Business Monday: Despite pandemic, lender says it will still back Aspen Club

The redevelopment site for the bankrupt Aspen Club showed no signs of activity on a recent June day.
Aspen Times file photo

The coronavirus pandemic that has battered the economy has not deterred a Florida lender’s intentions to float as much as $140 million in financing to The Aspen Club and Spa so it can emerge from bankruptcy and restart its dormant redevelopment project.

That’s what an attorney representing EFO Financial said during a telephonic hearing Friday.

“We’re committed to this project and want to see it be successfully resolved,” said Steven Berman, counsel for EFO Financial.

The Aspen Club’s attorney James Markus also said while most of the company’s creditors are on board with the exit plan that hinges on the loan, two creditors “want to kill the plan.”

GPIF Aspen Club and Revere High Yield Fund, the holders of respective loan notes of $30 million and $12 million, have said the plan is unrealistic and benefits insiders.

Their attorneys also convinced Judge Joseph Rosania Jr. to indefinitely postpone the confirmation hearing, which had been set for April 20 over the Skype video platform due to the governor’s stay-at-home orders that go through April 26.

They argued that holding a key hearing over five days with 10 witnesses on a video platform would be impractical, confusing and deny the creditors their due process. Rosania set May 11 to re-evaluate the matter based on the where government orders stand, including the U.S. District Court for the District of Colorado’s delay of all criminal and civil trials until at least May 1.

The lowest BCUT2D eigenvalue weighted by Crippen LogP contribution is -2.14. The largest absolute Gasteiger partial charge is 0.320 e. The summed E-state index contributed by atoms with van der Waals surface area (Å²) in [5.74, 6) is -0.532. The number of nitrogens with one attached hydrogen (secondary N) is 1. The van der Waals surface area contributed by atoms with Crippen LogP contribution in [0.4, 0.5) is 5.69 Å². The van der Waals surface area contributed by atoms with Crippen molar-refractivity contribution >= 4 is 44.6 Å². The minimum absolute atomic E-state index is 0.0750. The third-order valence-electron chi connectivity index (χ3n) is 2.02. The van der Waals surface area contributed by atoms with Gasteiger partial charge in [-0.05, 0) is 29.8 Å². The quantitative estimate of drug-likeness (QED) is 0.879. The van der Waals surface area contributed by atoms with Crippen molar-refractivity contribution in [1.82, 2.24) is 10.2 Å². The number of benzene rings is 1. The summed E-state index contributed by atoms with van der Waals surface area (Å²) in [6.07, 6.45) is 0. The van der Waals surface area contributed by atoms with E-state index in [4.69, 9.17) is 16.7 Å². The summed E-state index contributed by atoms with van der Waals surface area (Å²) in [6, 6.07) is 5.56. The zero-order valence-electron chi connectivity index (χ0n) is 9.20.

The outcome of the confirmation-plan hearing will determine whether the club will stay afloat under its current ownership led by Michael Fox. If Rosania rejects the plan, which also requires creditor approval, that would open the door for a buyout or foreclosure sale, for instance.

The Club says with as much as $140 million in financing, it can pay back its creditors — including local construction firms that have tallied up more than $20 million in unpaid bills — and get the residential and club redevelopment project rolling at 1450 Ute Ave. on the east side Aspen.

EFO Financial had set April 30 as the deadline for The Aspen Club to receive approval, but Berman said “we’re not imposing any sort of drop-dead deadline. And we agree that an in-person hearing would be far better for everyone. It’s what we are used to as lawyers and judges, but it’s not the only way the hearing can be conducted.”

Time is of the essence so the project can get started and workers can get working, he said. More delays in the case don’t “benefit anybody other than the parties opposing confirmation,” he said.

“It hurts the workers who are ready to be mobilized once the stay-at-home is lifted,” Berman said. “There are going to be workers out there that need to work, and this is a project where a lot of people can be employed.”

He said the mechanics’ lien holders would be paid in full.

“We need to get the shovels in the ground by June 1 … and another continuance, continuance, continuance will have its own economic consequences which are not consistent with a successful emergence” from bankruptcy.

The Aspen Club and Spa and The Aspen Club Redevelopment Co. declared their respective Chapter 11 bankruptcies May 16 and 17. The cases were consolidated May 20, and are being jointly administered through the bankruptcy court.

The project — which has been on hold since the fall of 2017 — includes a remodel of the 40,000-square-foot Aspen Club and Spa building, the construction of a 54,000-square-foot lodge with 20 timeshares and 12 multi-family affordable-housing units.